For those chilly nights camping, there’s several ways you can try to stay warm in a tent, whether that be a high R-value sleeping set up (like this HEST sleep system), a down sleeping bag, or even boiling some water and putting it in a Nalgene to cuddle with. But perhaps some of the best gear you can have during winter camping is a battery operated heated blanket and a propane tent heater. Even when you don’t have electric hookups, there are non-electric products that can help get you through those cold nights.
Heated blankets are pretty easy, but when it comes to propane tent heaters, there’s lots of skepticism about the safety of having those in an enclosed space. One of the top selling products is a Mr. Heater and we get asked all the time about putting a Mr. Buddy Heater in a tent. After all, safety should always be a #1 priority, so let’s talk about it and answer some of your most frequently asked questions.
Can you use a Mr. Buddy Heater in a Tent?
On the reverse side, there will always be a risk associated with using a heat source in a tent, especially when there’s a risk for carbon monoxide poising and when tents, sleeping bags, and camping gear in general seem to be so flammable. In order to safely use a propane heater in a tent, there’s a few precautions you can take to help ensure your safety. The first rule is to never assume that your equipment won’t fail, because it only takes one failure and it could mean life or death.
Buddy Heater Safety Tips for Proper Use
Even though Mr. Buddy Heaters have built in safety mechanisms, there are some steps you should follow to give it the smallest chances of malfunctioning or tipping over. Never rely on the safety mechanisms, and you should constantly monitor it.
Carbon Monoxide Poisoning From a Buddy Heater
When people think of the dangers of having a propane heater in a tent, most people would think that the risk of fire is the most dangerous and prevalent, but in reality, the first thing that should come to mind is carbon monoxide poisoning. Tent heater deaths related to carbon monoxide poisoning are few and far between, but that doesn’t mean you shouldn’t take proper precautions to minimize the risk. Even though the unit should have a working Oxygen Depletion Sensor (ODS), you cannot rely on it working perfectly. On top of following the steps below, you should also consider using a portable carbon monoxide detector as a back up warning.
Don ‘t sleep with it running
While these heaters are intended for indoor use, you should always be awake and monitoring it for malfunctions. We don’t recommend sleeping with it running because it’s just not worth the risk.
Never leave your unit running without supervision, especially when sleeping. Even when awake, you shouldn’t leave it to run without someone keeping an eye on it.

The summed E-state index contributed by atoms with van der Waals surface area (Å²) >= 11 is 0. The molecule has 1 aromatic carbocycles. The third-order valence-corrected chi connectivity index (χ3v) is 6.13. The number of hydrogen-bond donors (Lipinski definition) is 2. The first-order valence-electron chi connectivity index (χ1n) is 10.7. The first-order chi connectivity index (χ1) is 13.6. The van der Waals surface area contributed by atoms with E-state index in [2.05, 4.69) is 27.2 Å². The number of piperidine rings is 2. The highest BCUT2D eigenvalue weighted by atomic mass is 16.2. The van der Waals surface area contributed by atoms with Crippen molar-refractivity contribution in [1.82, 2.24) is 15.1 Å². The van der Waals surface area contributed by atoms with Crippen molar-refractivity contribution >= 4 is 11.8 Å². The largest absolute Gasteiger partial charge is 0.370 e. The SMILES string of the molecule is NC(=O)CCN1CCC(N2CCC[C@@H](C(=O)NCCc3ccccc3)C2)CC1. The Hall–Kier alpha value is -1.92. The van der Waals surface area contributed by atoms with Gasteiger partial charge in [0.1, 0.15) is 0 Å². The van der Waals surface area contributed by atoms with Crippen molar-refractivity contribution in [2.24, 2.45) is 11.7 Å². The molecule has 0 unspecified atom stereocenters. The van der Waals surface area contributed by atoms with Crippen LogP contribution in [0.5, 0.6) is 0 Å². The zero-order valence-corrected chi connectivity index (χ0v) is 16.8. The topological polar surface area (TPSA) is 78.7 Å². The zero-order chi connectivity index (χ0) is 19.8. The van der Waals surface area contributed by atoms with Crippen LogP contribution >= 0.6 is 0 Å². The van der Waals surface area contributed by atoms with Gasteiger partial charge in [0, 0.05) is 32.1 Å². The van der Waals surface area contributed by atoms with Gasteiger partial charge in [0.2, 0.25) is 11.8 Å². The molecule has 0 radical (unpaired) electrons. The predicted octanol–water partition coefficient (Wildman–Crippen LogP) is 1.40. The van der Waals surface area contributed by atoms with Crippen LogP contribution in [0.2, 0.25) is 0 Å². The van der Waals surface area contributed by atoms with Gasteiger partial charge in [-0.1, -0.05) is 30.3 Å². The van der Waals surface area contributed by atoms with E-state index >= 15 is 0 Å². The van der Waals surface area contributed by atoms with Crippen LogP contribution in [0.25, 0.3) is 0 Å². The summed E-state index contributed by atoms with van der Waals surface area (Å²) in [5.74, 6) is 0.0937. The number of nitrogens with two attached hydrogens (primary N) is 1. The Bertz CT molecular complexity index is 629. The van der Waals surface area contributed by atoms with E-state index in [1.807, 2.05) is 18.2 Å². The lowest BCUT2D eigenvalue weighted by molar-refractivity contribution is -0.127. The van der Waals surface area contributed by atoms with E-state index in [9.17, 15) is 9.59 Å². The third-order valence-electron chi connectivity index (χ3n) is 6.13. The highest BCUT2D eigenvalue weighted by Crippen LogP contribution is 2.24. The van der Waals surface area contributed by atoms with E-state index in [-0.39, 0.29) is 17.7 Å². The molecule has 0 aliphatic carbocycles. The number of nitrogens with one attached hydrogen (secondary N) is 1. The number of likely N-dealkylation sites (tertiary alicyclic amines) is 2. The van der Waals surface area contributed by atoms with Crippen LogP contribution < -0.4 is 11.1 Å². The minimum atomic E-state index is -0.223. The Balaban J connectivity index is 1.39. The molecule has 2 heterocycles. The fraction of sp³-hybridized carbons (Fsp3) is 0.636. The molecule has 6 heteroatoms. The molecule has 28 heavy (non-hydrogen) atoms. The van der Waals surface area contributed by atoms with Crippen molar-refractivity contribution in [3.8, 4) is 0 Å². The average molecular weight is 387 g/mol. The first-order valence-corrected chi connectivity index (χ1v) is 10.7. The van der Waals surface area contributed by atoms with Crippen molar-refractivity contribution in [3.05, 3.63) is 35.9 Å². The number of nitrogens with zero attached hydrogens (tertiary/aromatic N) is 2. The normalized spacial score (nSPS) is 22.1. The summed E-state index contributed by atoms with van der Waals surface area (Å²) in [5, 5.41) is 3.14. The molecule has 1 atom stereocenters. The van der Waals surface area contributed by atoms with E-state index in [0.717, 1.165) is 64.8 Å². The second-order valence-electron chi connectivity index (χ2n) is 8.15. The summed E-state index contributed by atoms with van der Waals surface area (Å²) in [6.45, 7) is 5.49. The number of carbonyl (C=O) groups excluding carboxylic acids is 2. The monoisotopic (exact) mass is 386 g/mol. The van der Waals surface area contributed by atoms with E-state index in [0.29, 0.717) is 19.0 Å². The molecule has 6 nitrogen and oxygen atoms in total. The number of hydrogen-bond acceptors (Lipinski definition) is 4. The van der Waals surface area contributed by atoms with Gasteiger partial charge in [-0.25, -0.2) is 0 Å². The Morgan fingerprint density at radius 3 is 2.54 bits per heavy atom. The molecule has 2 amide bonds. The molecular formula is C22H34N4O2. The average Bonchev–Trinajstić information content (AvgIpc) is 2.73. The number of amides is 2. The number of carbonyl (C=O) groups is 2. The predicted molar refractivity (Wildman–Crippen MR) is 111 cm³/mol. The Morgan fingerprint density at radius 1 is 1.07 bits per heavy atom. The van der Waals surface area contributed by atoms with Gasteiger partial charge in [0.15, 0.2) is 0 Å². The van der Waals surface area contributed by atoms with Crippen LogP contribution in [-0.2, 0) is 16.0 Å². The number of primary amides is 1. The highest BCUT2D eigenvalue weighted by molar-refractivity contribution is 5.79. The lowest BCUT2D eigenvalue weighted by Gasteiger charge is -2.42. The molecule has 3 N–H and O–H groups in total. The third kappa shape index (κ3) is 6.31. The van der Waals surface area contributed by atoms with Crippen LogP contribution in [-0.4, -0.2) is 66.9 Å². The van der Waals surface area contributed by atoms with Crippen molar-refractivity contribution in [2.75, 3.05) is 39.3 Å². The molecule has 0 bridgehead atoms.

Use the right size heater
The Big Buddy heater provides up to 18,000 BTUs for spaces up to 450 square feet, while the Little Buddy heater provides 3,800 BTUs for up to 95 square feet. You can see how a Little Buddy would be great for a tent, while their Big Buddy Heater is more ideal for a cabin or camper. This will not only save money on the amount of propane you use, but it will also help minimize risk of something bad happening.
|Model||Output||Shelter Size||Recommended Use|
|Little Buddy Heater||3800 BTU||95 sq. ft.||3-6 person tents|
|Portable Buddy Heater||4000 or 9000 BTU||225 sq. ft.||6-10 person tents|
|Big Buddy Heater||4000, 9000, or 18000 BTU||450 sq. ft.||Cabin tents, 10+ person tents, or camper use|
|Hunting Buddy Heater||6000 or 12000 BTUs||300 sq. ft.||Cabin tents, 10+ person tents, or camper use|
Don’t just stick it in your tent, close up, and leave it. You should open an upper and lower part of your tent, or at least two sides that will allow for a cross breeze.
Place it properly
Your Mr. Buddy heater should always be placed several inches or feet away from other objects, especially flammable ones. Here are a few guidelines for placing your tent heater:
- Place it on a hard surface, such as a baking sheet or wooden plank.
- Keep it lower on the ground, and not raised close to the top of your tent.
- Place it several inches or more away from flammable items such as the sides of your tent and sleeping gear.
About the Author
Ashley is an adventurous soul who loves all things nature, especially warm sunshine, hiking, wildflowers, and mushrooms. If she isn’t writing content for Know Nothing Nomads, she’s probably in a forest looking at big mountain views and tiny pieces of moss on the side of the trail.